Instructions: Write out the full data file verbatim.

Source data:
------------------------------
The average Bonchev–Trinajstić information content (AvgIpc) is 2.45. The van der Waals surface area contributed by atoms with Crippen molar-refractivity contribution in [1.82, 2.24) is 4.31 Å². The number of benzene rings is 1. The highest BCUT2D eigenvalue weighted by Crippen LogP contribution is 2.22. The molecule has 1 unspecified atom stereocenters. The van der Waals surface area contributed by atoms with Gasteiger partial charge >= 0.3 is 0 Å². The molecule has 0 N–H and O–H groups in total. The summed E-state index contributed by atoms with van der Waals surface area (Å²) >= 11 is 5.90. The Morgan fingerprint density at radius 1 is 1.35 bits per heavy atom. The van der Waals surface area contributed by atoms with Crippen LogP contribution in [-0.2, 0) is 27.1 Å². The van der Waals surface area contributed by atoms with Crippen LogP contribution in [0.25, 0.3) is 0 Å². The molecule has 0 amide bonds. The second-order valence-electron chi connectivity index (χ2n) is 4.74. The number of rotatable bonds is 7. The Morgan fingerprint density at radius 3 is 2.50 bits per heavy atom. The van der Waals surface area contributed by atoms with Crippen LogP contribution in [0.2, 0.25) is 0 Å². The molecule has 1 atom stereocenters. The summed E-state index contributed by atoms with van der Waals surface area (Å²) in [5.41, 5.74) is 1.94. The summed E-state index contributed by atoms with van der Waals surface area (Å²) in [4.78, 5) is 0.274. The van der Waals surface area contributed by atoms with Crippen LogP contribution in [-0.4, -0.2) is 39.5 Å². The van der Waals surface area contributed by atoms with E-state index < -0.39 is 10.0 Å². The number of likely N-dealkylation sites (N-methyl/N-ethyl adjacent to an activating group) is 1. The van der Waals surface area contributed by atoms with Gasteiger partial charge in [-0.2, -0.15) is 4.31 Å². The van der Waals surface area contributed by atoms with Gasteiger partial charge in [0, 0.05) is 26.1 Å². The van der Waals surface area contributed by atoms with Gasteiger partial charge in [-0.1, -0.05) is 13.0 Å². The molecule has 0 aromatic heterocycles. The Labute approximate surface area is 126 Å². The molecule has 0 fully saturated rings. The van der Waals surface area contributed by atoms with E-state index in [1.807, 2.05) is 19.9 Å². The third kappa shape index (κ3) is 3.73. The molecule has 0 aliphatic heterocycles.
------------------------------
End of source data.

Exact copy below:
The average Bonchev–Trinajstić information content (AvgIpc) is 2.45. The van der Waals surface area contributed by atoms with Crippen molar-refractivity contribution in [1.82, 2.24) is 4.31 Å². The number of benzene rings is 1. The highest BCUT2D eigenvalue weighted by Crippen LogP contribution is 2.22. The molecule has 1 unspecified atom stereocenters. The van der Waals surface area contributed by atoms with Gasteiger partial charge >= 0.3 is 0 Å². The molecule has 0 N–H and O–H groups in total. The summed E-state index contributed by atoms with van der Waals surface area (Å²) >= 11 is 5.90. The Morgan fingerprint density at radius 1 is 1.35 bits per heavy atom. The van der Waals surface area contributed by atoms with Crippen LogP contribution in [-0.2, 0) is 27.1 Å². The van der Waals surface area contributed by atoms with Crippen LogP contribution in [0.25, 0.3) is 0 Å². The molecule has 0 amide bonds. The second-order valence-electron chi connectivity index (χ2n) is 4.74. The number of rotatable bonds is 7. The Morgan fingerprint density at radius 3 is 2.50 bits per heavy atom. The van der Waals surface area contributed by atoms with Crippen LogP contribution in [0.2, 0.25) is 0 Å². The molecule has 1 atom stereocenters. The summed E-state index contributed by atoms with van der Waals surface area (Å²) in [5.41, 5.74) is 1.94. The summed E-state index contributed by atoms with van der Waals surface area (Å²) in [4.78, 5) is 0.274. The van der Waals surface area contributed by atoms with Crippen LogP contribution in [-0.4, -0.2) is 39.5 Å². The van der Waals surface area contributed by atoms with E-state index < -0.39 is 10.0 Å². The number of likely N-dealkylation sites (N-methyl/N-ethyl adjacent to an activating group) is 1. The van der Waals surface area contributed by atoms with Gasteiger partial charge in [-0.2, -0.15) is 4.31 Å². The van der Waals surface area contributed by atoms with Gasteiger partial charge in [0, 0.05) is 26.1 Å². The van der Waals surface area contributed by atoms with Gasteiger partial charge in [-0.1, -0.05) is 13.0 Å². The molecule has 0 aromatic heterocycles. The Labute approximate surface area is 126 Å². The molecule has 0 fully saturated rings. The van der Waals surface area contributed by atoms with E-state index in [1.807, 2.05) is 19.9 Å². The third kappa shape index (κ3) is 3.73. The molecule has 0 aliphatic heterocycles.